The state Antara news agency said that between 10 and 15 prisoners are likely to be released, but they will not include guerrillas fighting for the island of East Timor's independence or those jailed during anti- Communist witch- hunts in the 1960s and 1970s.
"We strongly refuse the use of the word 'amnesty'," said Sri Bintang Pamungkas, in a statement read aloud at Cipinang jail in Jakarta. "The correct words should be 'freed from any conditions at all' as freedom is really our right."
Mr Pamungkas was convicted last year of "insulting" President Suharto and sentenced to nearly three years in prison. Among the others who may be released are Muchtar Pakpahan, a trade union leader convicted of inciting riots, and Budiman Sudjatmiko, the leader of an illegal political party, who was sentenced to 13 years for subversion.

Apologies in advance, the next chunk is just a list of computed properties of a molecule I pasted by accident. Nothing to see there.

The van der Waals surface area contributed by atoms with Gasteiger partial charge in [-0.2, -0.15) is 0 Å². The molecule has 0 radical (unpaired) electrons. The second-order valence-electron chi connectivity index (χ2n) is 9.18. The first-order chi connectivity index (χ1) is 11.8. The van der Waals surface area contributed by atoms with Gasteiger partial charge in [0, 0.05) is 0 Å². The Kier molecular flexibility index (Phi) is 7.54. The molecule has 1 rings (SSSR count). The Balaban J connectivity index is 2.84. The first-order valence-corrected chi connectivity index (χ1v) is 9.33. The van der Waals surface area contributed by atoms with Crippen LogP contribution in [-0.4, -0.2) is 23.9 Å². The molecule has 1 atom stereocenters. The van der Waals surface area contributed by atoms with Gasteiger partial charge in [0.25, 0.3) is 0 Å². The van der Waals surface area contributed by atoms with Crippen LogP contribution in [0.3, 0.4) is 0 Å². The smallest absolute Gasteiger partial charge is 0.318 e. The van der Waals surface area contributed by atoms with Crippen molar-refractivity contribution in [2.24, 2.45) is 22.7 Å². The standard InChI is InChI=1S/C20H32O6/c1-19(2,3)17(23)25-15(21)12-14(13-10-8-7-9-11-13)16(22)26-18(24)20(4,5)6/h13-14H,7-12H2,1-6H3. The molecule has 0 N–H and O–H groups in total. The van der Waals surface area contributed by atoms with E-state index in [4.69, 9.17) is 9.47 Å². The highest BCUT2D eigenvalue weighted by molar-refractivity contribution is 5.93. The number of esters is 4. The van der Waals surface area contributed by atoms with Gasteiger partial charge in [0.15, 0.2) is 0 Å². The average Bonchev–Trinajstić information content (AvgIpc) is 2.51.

The opposition Muslim leader Amien Rais told reporters yesterday that President Habibie met with him and other opposition figures at the weekend and briefed them on his plans to reform Indonesia's political and economic life after 32 years of Suharto rule. Mr Rais said Mr Habibie planned to announce general elections in the next few days.
On Saturday, Ginandjar Kartasasmita, President Habibie's economics minister and the man responsible for dealing with Indonesia's financial crisis, joined the call for early elections.
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